Software developed by Palmerston North company Unlimited Realities will be bundled on tens of millions of computers sold by United States manufacturer Dell over the next three or four years.
Unlimited Realities vice-president Ben Wilde said the deal with Dell was worth millions of dollars to the company, which employs 40 staff, including 12 in Wellington. The company built the Windows 7 version of an application,
Dell Stage, that will be installed on all Dell's consumer market PCs.
It also licenses some of its touch-screen applications to Dell.
Mr Wilde said Dell owned the "look and feel" of the application and Unlimited Realities owned the "underlying technology that implements it".
Dell announced the wider availability of Dell Stage at the Consumer Electronics Show in the United States last month.
Dell said it provided computer users with faster access to their favourite content, such as photo and video files, and made it easier to share them through social networks. One feature which is popular in the US, MusicStream, lets users stream and download music from Napster.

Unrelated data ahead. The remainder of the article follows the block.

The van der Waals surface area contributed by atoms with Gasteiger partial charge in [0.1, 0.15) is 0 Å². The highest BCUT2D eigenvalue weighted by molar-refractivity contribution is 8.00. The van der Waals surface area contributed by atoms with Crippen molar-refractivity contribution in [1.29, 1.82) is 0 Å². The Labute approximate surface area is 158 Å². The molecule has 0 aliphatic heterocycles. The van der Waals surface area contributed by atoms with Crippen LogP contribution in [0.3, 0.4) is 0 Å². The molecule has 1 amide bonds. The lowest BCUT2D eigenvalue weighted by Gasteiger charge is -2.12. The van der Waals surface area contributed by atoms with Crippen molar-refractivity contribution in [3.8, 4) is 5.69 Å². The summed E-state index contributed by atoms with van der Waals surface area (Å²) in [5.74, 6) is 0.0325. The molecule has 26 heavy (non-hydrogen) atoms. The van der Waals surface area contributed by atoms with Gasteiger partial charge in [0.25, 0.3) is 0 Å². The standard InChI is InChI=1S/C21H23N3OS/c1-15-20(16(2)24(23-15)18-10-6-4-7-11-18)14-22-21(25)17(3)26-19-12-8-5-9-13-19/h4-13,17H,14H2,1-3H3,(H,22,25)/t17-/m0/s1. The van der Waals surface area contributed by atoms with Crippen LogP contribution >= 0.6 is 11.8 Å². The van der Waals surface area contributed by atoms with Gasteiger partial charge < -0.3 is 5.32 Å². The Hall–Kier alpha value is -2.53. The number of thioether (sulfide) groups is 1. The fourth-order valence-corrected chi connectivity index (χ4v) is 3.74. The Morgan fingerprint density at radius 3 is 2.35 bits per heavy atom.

Mr Wilde said Dell Stage was not "crapware" – a derogatory term for often-unwanted free applications bundled by manufacturers on new computers. "That was always one of the concerns going into this, but the feedback has been positive.
"If it was just a launcher, you might fall into that trap, but because it is oriented around content, people are more receptive to it."
Unlimited Realities' focus this year would be developing more touch and gesture-based applications for
Windows 7 all-in-one and tablet computers. While the iPad still dominated the tablet market, Mr Wilde said it was better for developers to make applications for companies that sold Windows systems.
A quarter of applications developed for Apple's platform never got used more than once, he said.
"You have hundreds of thousands of developers and you have a channel to market that is a crap-shoot as to whether you will make any money."